Face it: Your decision about whether to read this book rests on factors too numerous to catalog and too unconscious to understand.
Or so might argue Boston Law School professor Greenfield (The Failure of Corporate Law, 2007), who wants us to recalibrate our notions of personal choice. Though we live in hyper-partisan times, one would be hard-pressed to find a politician who doesn’t avow the importance of “personal responsibility.” But, writes the author, what if personal choice is a misconception? What if our decisions aren’t made as freely as we think? He says culture, biology, economics and authority limit our choices far more than we acknowledge. Greenfield’s occupation shapes his authorial choices, as he often looks through a legal prism. However, he tries to reach general readers by employing an accessible style and by drawing on personal experience. These forays into the first person serve to disarm the notion of an all-knowing academic. At times, though—such as when describing his mother’s career choices—the personal obscures the universal. More importantly, though Greenfield acknowledges that brain function affects choice, he focuses more on the seen (such as societal factors that convince us to eat fast food) than the unseen (such as how fast food alters brain chemistry and therefore influences all decisions—not just whether we eat another bag of fries). The author deftly debunks prevailing dogma about the infallibility of free markets, especially important during a time when, as he reports, one in seven Americans are poor. “Too often,” he writes, “the rhetoric of personal responsibility is a way for those who ought to admit to shared responsibility to point the finger at someone else.”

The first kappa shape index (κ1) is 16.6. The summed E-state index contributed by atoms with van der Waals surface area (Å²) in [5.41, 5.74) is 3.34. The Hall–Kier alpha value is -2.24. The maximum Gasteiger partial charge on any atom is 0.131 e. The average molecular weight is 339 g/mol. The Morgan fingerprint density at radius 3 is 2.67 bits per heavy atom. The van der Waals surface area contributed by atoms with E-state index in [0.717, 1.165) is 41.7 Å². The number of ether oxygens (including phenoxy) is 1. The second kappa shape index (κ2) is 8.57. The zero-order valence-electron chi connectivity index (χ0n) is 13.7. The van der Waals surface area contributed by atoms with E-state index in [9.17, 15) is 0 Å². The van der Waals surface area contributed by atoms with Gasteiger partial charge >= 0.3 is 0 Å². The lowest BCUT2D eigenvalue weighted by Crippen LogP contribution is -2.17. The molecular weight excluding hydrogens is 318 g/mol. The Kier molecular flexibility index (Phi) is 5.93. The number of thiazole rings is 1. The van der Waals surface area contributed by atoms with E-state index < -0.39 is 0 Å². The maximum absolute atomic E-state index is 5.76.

How we decide is no small matter, as our choices, public and private, nearly always affect lives beyond our own. Greenfield aims to make us more mindful of this fact—a worthwhile goal, if unevenly executed.